Caregiving is a tough job. So it’s always a good thing when caregivers can find a way to use technology to support them in their labor of love.
A medical alert system calls for help in emergencies. Video call apps like FaceTime enable long-distance caregivers to see their loved ones and easily keep in touch, while products such as Amazon’s Alexa can help seniors remain independent. And as technology continues to expand and improve, caregivers will only have more supportive tools at their disposal.
One such recent technological development is robot caregivers.
The Future is NowIn 2004, a team of U.S. researchers built the world’s first robot caregiver, affectionately named Pearl. At the time, Pearl offered little practical application because she was merely a basic working prototype. What Pearl did offer, however, was a glimpse into the future of the possible roles robots could play in our lives as we age.
Well, the future is now, and theory has become reality. Advances in technology have enabled today’s robot caregivers to greatly surpass their 2004 predecessor. Believe it or not, there are a growing number of robot caregivers throughout the world that are truly improving the quality of life for older adults.
No Longer a PrototypeIn an effort to meet the increasing needs of an aging population, Japan has looked to robot caregivers as the solution. Robear is a robot bear that helps seniors transfer from a seated position to a standing position and vice versa. Even those who may need to be completely lifted out of bed can rely on the strength of Robear.
But the benefits of robot caregivers aren’t limited to strictly the physical. Paro, a fluffy baby seal robot, offers therapeutic interaction for older adults with dementia and Alzheimer’s. A 2017 study showed that spending time with Paro can help seniors decrease loneliness, improve mood and even reduce the need for certain medications.
Some robots provide a more indirect form of caregiving. For example, the Care-o-bot is a robot butler used in assisted living facilities in Germany to fetch meals, pitch in with cleaning and even entertain residents with interactive games. Although these functions aren’t considered full-fledged caregiving activities, it is clear how the Care-o-bot can lighten a caregiver’s load by handling other pressing responsibilities.
Currently these robot caregivers are much more common in Japan and Europe than in the United States, but all signs point to the U.S. soon following in the footsteps of our overseas friends.
America’s Impending Caregiver ShortageAs Baby Boomers move into old age, America faces the same supply and demand problem that Japan has sought to address: not enough caregivers to meet the needs of seniors. Although non-medical caregiving is one of the fastest-growing jobs in America, it simply cannot keep up with the exploding demand for these services.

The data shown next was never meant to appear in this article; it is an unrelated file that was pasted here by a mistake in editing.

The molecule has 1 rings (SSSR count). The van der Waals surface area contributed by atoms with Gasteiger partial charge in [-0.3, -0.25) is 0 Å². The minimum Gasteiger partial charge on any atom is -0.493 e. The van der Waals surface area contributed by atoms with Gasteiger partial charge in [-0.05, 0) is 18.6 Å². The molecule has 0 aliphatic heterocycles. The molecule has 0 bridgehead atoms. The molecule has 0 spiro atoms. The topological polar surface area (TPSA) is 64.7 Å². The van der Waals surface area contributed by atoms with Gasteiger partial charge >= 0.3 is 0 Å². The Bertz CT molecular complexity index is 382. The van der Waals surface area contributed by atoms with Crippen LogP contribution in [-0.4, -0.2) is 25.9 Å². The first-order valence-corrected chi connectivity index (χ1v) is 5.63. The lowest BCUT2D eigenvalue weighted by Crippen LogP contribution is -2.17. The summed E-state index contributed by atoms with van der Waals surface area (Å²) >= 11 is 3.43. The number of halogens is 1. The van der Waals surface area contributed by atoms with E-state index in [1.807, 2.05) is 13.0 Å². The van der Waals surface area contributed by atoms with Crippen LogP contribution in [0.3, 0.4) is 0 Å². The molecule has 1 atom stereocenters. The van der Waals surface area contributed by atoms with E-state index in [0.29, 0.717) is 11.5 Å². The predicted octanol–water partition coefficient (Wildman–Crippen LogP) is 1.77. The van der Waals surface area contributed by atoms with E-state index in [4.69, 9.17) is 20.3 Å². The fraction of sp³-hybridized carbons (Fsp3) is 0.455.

This is where robot caregivers come in.
Generally the U.S. caregiving industry has been slow to put robot caregivers into action, but there are also some early adopters who are incorporating robot caregivers into their service offerings. One particular role that fits well for robot caregivers is the night shift for patients who require 24-hour care. Rather than pay a caregiver to stay overnight, it can be more affordable for both the patient and the caregiving agency to let the robot keep watch.
Robot caregivers have other benefits, too. Unlike their human counterparts, robot caregivers do not tire and aren’t susceptible to apathy or laziness. Emotions and bias can have a strong influence over how a human offers care, but robots can provide reliable and consistent care without ever letting their egos get in the way.
On the other hand, there are certain human qualities that a robot just can't emulate, such as empathy, a warm touch and meaningful connection. Humans are able to address an infinite number of personalities and situations while a robot is limited by its programming.
Despite the assistance robot caregivers seem to offer, one crucial question remains: would Americans embrace these robot caregivers?
Human or Robot?A survey conducted by the Pew Research Center in May of 2017 found that Americans have mixed feelings about robot caregivers:
- 44 percent of respondents expressed enthusiasm for robot caregivers while 47 percent felt some level of worry
- 41 percent of Americans said they would be interested in having a robot caregiver while 59 percent said they would not
- 70 percent of those surveyed believe robot caregivers could help alleviate the worries that younger caregivers have about their aging loved ones
- 64 percent of survey respondents worry that robot caregivers could actually make older adults feel lonelier
Where do you stand? Would you prefer a robot caregiver or a human caregiver? Do you think there’s a place for both?
Jason Biddle is the creator of The Helping Home, a website that publishes practical guides and resources to help older adults safely age in place at home.